2.1. From Intranets to the Internet
During its formation years, the Internet was a disorganized, convoluted mess. The absence of a unified, global standard to dictate how data packets across computer networks should be presented meant that even for a simple two-way text-based communication between “trusted” computers, both operators needed to agree on an exact set of protocols to facilitate this communication, then ‘manually’ configure the protocols on each of their respective computers.
The “Wild West” nature of the Internet at that time inevitably spur businesses to opt for a closed-off version of it, a private network that they are in full control of (now referred as an “Intranet”). In due time, seeing how privately controlled networks flourished in the sense that it allows inter-departmental collaboration while not subjecting itself to the risks of “untrusted” entities roaming the “public Internet”, general perception of the Internet began to skew towards “private networks connected to each other via permission controls”, despite the pleas of evangelists advocating for a “permissionless public network”.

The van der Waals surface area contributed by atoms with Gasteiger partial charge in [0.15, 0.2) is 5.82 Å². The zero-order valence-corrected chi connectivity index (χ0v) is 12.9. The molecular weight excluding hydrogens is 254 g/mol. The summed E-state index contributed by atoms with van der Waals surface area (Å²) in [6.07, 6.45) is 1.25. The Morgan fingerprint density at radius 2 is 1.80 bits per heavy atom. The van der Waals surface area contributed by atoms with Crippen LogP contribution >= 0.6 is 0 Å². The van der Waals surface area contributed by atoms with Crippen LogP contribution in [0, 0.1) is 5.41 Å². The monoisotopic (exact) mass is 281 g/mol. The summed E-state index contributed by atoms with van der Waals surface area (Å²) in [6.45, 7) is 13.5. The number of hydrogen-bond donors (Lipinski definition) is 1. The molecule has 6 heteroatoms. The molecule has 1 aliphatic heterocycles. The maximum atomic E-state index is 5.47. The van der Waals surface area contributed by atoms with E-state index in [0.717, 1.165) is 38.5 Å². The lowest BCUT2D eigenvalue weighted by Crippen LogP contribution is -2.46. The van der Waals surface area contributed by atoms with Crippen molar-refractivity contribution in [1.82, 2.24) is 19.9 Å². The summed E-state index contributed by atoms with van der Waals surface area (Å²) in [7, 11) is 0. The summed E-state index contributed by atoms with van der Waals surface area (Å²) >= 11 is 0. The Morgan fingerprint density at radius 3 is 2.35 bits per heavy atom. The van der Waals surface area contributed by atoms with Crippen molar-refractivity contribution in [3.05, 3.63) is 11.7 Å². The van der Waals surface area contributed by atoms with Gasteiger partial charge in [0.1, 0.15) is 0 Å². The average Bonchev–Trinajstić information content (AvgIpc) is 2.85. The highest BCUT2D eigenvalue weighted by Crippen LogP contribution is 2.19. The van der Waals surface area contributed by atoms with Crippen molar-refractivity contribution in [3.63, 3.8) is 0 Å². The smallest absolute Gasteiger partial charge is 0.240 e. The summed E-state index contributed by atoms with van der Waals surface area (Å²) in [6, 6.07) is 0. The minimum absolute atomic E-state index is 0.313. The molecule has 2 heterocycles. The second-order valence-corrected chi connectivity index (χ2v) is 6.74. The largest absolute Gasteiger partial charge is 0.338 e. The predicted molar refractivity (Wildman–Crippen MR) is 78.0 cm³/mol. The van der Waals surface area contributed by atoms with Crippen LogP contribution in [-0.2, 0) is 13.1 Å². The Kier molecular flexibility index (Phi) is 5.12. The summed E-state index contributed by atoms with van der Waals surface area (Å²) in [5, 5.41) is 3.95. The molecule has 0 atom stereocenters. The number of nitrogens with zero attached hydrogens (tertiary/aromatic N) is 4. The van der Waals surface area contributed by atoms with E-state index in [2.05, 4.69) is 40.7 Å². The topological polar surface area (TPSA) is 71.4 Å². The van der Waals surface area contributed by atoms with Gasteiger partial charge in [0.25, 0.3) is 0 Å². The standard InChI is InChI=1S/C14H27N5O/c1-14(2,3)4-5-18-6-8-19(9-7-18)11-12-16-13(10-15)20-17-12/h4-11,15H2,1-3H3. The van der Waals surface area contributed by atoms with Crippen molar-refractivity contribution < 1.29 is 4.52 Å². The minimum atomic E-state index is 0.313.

It was not until when Internet standards gradually emerged that general perception began to shift back towards the Internet’s original narrative as a permissionless public network. First, it was the FTP, then came HTTP, and soon enough it came to a point where there exist protocols to address each and every bottleneck hampering the realization of the public Internet. These protocols eventually aggregate into a single unified global standard (now known as the Internet protocol suite, or TCP/IP), marking the start of the World Wide Web and the Internet as the permissionless public network that it was originally envisioned.
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